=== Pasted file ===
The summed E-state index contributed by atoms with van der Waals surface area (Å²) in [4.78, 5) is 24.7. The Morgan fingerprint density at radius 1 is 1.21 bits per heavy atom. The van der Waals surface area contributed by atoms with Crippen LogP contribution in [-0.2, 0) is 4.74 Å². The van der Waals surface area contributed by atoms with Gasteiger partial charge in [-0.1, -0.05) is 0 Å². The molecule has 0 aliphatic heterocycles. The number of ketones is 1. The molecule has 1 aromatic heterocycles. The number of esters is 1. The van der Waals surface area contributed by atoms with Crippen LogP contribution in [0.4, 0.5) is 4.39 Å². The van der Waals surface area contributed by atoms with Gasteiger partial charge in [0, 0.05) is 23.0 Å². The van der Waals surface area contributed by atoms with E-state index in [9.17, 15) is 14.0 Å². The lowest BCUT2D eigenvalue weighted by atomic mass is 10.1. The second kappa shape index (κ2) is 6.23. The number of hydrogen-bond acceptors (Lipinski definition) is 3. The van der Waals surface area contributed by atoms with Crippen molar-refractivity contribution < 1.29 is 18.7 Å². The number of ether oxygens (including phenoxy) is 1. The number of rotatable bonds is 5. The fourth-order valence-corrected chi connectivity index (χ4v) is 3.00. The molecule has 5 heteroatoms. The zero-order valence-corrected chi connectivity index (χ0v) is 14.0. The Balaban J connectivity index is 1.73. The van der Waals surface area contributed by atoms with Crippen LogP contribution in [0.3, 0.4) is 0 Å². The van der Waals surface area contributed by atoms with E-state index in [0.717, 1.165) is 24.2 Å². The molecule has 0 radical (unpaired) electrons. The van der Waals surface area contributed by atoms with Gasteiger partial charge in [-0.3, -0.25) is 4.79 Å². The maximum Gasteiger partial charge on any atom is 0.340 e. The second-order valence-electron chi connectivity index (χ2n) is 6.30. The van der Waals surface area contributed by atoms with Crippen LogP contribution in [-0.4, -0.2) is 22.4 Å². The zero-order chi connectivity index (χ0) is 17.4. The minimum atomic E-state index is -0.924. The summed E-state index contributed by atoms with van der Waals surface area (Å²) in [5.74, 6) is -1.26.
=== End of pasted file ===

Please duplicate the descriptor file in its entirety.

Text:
The summed E-state index contributed by atoms with van der Waals surface area (Å²) in [4.78, 5) is 24.7. The Morgan fingerprint density at radius 1 is 1.21 bits per heavy atom. The van der Waals surface area contributed by atoms with Crippen LogP contribution in [-0.2, 0) is 4.74 Å². The van der Waals surface area contributed by atoms with Gasteiger partial charge in [-0.1, -0.05) is 0 Å². The molecule has 0 aliphatic heterocycles. The number of ketones is 1. The molecule has 1 aromatic heterocycles. The number of esters is 1. The van der Waals surface area contributed by atoms with Crippen LogP contribution in [0.4, 0.5) is 4.39 Å². The van der Waals surface area contributed by atoms with Gasteiger partial charge in [0, 0.05) is 23.0 Å². The van der Waals surface area contributed by atoms with E-state index in [9.17, 15) is 14.0 Å². The lowest BCUT2D eigenvalue weighted by atomic mass is 10.1. The second kappa shape index (κ2) is 6.23. The number of hydrogen-bond acceptors (Lipinski definition) is 3. The van der Waals surface area contributed by atoms with Crippen molar-refractivity contribution < 1.29 is 18.7 Å². The number of ether oxygens (including phenoxy) is 1. The number of rotatable bonds is 5. The fourth-order valence-corrected chi connectivity index (χ4v) is 3.00. The molecule has 5 heteroatoms. The zero-order valence-corrected chi connectivity index (χ0v) is 14.0. The Balaban J connectivity index is 1.73. The van der Waals surface area contributed by atoms with Crippen LogP contribution in [0.3, 0.4) is 0 Å². The van der Waals surface area contributed by atoms with E-state index in [0.717, 1.165) is 24.2 Å². The molecule has 0 radical (unpaired) electrons. The van der Waals surface area contributed by atoms with Gasteiger partial charge in [-0.3, -0.25) is 4.79 Å². The maximum Gasteiger partial charge on any atom is 0.340 e. The second-order valence-electron chi connectivity index (χ2n) is 6.30. The van der Waals surface area contributed by atoms with Crippen LogP contribution in [-0.4, -0.2) is 22.4 Å². The zero-order chi connectivity index (χ0) is 17.4. The minimum atomic E-state index is -0.924. The summed E-state index contributed by atoms with van der Waals surface area (Å²) in [5.74, 6) is -1.26.